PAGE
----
Legislation can also explicitly provide for copying evidential material in documentary form, or onto another storage medium, and removing that material from the premises.
Legislation may also permit securing computing equipment for a prescribed period pending the availability of expert assistance in obtaining evidence contained therein.
Whether the warrant should extend to the entire computer, software, or data contained in the computer will depend upon the role of the computer in the offence. It may only be appropriate to seize a computer when it is the instrumentality of the crime, as opposed to a mere storage device. The same principle may apply to other components of a computer system. Again, it is commonly prescribed that the scope of the warrant should be no wider than necessary. This is particularly important when the computer system in question is integral to the operation of an ongoing business.
In some instances, the question may arise whether to remove equipment or files from the premises. At issue here is the duration and intrusiveness of the process. It may be less of an infringement on the privacy of the suspect to remove files, rather than search them in situ if the search in question would require the presence of law enforcement officers over an extended period of time. In addition, investigators may be required to avoid unnecessary examination of non-relevant records.
One could envisage circumstances in which incriminating evidence has been intentionally disaggregated and dispersed across several computer systems. In such instances, warrants might include information which allows reconstruction of the information in question.
In some cases, a search may uncover incriminating evidence not originally envisaged or specified in a warrant. This new evidence may or may not be admissible depending upon the law prevailing in the given jurisdiction. Under Australian law, it is permissible to seize other things found at the premises in the course of the search that the executing officer or a constable assisting believes on reasonable grounds to be:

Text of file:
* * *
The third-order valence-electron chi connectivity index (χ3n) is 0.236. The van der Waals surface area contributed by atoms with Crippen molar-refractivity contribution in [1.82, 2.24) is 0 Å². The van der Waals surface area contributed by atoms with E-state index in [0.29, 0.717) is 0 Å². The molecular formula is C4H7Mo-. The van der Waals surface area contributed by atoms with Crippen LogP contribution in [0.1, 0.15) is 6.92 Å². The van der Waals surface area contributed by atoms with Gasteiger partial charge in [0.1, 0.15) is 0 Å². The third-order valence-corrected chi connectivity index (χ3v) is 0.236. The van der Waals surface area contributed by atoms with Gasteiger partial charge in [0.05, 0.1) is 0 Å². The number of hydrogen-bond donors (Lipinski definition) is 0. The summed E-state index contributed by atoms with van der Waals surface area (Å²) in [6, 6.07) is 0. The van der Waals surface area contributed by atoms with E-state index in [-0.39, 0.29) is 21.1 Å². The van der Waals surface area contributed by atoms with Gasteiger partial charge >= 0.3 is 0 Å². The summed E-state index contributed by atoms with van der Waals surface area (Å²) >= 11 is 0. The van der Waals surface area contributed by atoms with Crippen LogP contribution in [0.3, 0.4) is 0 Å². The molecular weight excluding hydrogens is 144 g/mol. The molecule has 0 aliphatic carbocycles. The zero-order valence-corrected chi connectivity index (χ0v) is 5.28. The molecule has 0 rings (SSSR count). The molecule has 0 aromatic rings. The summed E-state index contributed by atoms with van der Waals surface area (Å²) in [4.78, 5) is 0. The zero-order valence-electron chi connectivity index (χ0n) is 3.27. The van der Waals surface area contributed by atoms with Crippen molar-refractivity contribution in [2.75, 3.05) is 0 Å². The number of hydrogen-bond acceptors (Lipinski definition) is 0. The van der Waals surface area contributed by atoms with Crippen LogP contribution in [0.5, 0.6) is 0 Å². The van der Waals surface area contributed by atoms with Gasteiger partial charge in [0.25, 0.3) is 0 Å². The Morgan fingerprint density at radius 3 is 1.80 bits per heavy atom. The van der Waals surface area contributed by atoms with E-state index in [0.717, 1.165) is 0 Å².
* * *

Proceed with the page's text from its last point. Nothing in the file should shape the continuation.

(i) evidential material in relation to an offence to which the warrant relates; or
(ii) evidential material in relation to another offence that is an indictable offence;
In some jurisdictions, exigent circumstances may justify seizure in the absence of a warrant if there is a risk that the evidence in question may be destroyed.
The widespread availability of cryptographic technology poses new challenges for law enforcement. Responses to this challenge may entail one or more of the following:
- Prohibition of the use of encryption in private communications.
- Selective authorization for the use of cryptography by specified persons.
- Requirement that the cryptographic key be held in escrow by the government or trusted third party, and accessible only in furtherance of a duly issued warrant.
- Provision for compulsory decryption by the subject of an investigation
- Additional penalties for the use of cryptography in furtherance of criminal activity
- Use of technology to break the encryption code.
The availability of any of these options may depend upon the extent to which a nation’s constitution and laws provides for freedom of expression and/or safeguards against self-incrimination.
An additional consideration arising when evidence is decrypted relates to validation by judicial officers that the decrypted evidence was in fact the original of the encrypted data.
Part Two: Issues Relating to Transnational Aspects of Computer Crime
The digital age has created unprecedented opportunities to commit offences from one jurisdiction against victims in another jurisdiction. This poses unprecedented challenges to agencies of criminal justice and increases the necessity of inter-national co-operation.
Nations differ in their approaches to sovereignty. In some jurisdictions, laws may bar foreign officials from investigating criminal activities or from performing judicial functions. In others, the law may permit foreign criminal justice officials on their soil under limited circumstances. These circumstances may be outlined in treaties or other instruments relating to mutual assistance in criminal matters.